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Towa The World’s End Craft Beer and Sake and Soba in Ueno, Tokyo

Towa - The World's End

Irish pubs. Dime a dozen in Tokyo and when I heard of Towa  The World’s End Irish Pub I was immediately put off. Expensive pints of beer in a faux-Irish pub that is supposed to resemble something that could found in Dublin. Yet I had the wrong place as I was looking for Towa The World’s End Craft Beer and Sake and Soba – and breathe out which is situated around the corner from the Irish pub and immediately out of the Shinobazu exit of Ueno station. Heck, it is literally across the road from the exit.

Ueno TowaIf you hadn’t had guessed Towa The World’s End Craft Beer and Sake and Soba specialises in Japanese craft beer, sake, and soba. Quite a mix there and it’s not until you go in and sit down with the menu you appreciate the wide and varied selection of drinks on tap. I went in expecting a couple of taps of Japanese craft beer but I was pleasantly surprised by the variety on tap. Sitting down at the counter, as I was on my own waiting for a friend to join me, gave me plenty of time to read over the menu and look at the offerings on tap. There are around fifteen taps on the go with a hand pump as well depending on supplies.

The beers at Towa  The World’s End come in three different sizes. Small beers (200ml) cost ¥710, medium beers (300ml) cost ¥880 while large beer (US pint size at 473ml) cost ¥1,150 but all the prices included tax. Unfortunately, there are no tasting sets available and no sampler beers either so it’s a case of putting up and enjoying. All of the beers were peculiarly served with the same amount of carbonation which was unusual but it was a low carbonation. When I asked about this, the head member of staff mentioned that it was to ensure the flavour of the beer came out. But for me, it meant very little head on top of the beer – more liquid for the money you pay.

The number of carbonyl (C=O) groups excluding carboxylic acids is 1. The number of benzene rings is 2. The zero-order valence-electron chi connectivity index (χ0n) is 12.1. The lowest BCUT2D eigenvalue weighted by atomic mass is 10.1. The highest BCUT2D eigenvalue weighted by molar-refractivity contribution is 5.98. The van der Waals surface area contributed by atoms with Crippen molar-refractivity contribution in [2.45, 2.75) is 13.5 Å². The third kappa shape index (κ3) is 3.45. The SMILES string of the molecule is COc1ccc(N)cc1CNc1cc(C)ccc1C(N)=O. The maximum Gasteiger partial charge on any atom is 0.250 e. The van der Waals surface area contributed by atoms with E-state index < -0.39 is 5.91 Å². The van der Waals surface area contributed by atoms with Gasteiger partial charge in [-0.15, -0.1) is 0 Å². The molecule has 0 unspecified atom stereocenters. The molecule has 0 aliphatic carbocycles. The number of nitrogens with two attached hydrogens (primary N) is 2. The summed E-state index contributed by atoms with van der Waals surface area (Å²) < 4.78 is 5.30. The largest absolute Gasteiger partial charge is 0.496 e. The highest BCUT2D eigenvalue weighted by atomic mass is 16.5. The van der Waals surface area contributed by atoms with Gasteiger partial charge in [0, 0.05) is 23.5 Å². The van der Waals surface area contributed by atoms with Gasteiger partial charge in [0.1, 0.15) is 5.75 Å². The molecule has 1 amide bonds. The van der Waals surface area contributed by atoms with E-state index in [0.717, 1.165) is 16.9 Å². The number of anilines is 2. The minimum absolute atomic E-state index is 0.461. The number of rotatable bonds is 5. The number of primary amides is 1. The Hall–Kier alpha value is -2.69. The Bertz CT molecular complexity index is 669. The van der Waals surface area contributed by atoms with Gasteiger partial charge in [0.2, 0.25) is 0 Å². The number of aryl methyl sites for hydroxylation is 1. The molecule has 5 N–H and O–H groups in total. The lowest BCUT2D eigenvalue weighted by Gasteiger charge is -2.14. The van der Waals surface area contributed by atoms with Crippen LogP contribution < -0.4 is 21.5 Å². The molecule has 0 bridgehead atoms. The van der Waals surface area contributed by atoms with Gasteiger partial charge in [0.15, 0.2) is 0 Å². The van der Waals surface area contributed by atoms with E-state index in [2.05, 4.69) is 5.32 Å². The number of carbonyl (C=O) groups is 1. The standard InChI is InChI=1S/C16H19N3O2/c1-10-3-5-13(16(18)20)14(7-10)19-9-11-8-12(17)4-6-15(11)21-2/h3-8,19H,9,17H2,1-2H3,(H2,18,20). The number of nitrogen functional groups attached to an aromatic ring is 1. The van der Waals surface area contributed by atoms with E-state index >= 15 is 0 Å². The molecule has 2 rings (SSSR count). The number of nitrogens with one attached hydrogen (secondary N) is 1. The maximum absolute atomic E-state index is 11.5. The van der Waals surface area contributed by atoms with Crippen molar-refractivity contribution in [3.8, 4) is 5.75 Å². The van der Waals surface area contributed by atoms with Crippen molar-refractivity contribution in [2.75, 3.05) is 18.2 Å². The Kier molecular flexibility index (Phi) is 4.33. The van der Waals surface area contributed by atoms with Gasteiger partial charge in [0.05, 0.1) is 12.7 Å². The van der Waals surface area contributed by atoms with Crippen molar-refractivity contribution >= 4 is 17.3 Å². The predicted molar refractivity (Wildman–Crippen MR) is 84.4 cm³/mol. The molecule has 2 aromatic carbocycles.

As mentioned Towa The World’s End does specialise in soba though I couldn’t imagine eating soba along with some craft beer. The buckwheat noodles would not go well with a grapefruit-flavoured wheat beer. Luckily, there are lots of other, smaller dishes on the menu, entitled quick snacks, or 早いおつまみ。The fried aubergine with yuzu-kosho dip was delicious if not small, while the battered tempura chicken reminded me of the sweet and sour chicken balls I ate recently in the UK.

Towa The World’s End One Paragraph Review

I would like to say I would go to Towa The World’s End again but the prices are a little on the high side for a place that is out of the way. It’s a cosy little place with the smoking section well away from the rest of the bar and no table charge too but the dedication to the craft aspect of Japanese cuisine, the beers, and the sake should be commended. If you’re in the area, stop in for one or two but don’t go travelling up there just for the bar.

Towa The World’s End Details

Open: Monday to Sundays & Holidays 11:30 ~ 23:30 (L.O. for food 22:00 L.O. for drinks 23:00)

Happy Hour: None

Phone: 03-3837-8870

SNS: Facebook

How to Get to Towa The World’s End

Leave Keisei Ueno or JR Ueno station from the Shinobazu exit. Cross the road and you’re there.

About the Author

Rob

Been drinking beer since longer than I can remember. You can find me in a bar, on the slopes, or doing DIY. I enjoy porters, imperial porters, golden ales, and amber / viennas.

Comments 3

  1. “it was a low carbonation. When I asked about this, the head member of staff mentioned that it was to ensure the flavour of the beer came out.”
    What a load of BS. Quite often the opposite. More probably because they were having trouble pouring it at normal gas levels
    I’ve had the same reasoning for OVERLY LARGE head on a beer from staff.

  2. The hand pump could have been the cause of the low carbonation. I had a Minoh W-IPA at RAKUBEER in Hiroshima a couple days ago from their “real beer” offering. It was significantly flatter than the Hiroshima Imperial Lager my wife ordered. The pump tends to agitate the beer and remove the carbonation.

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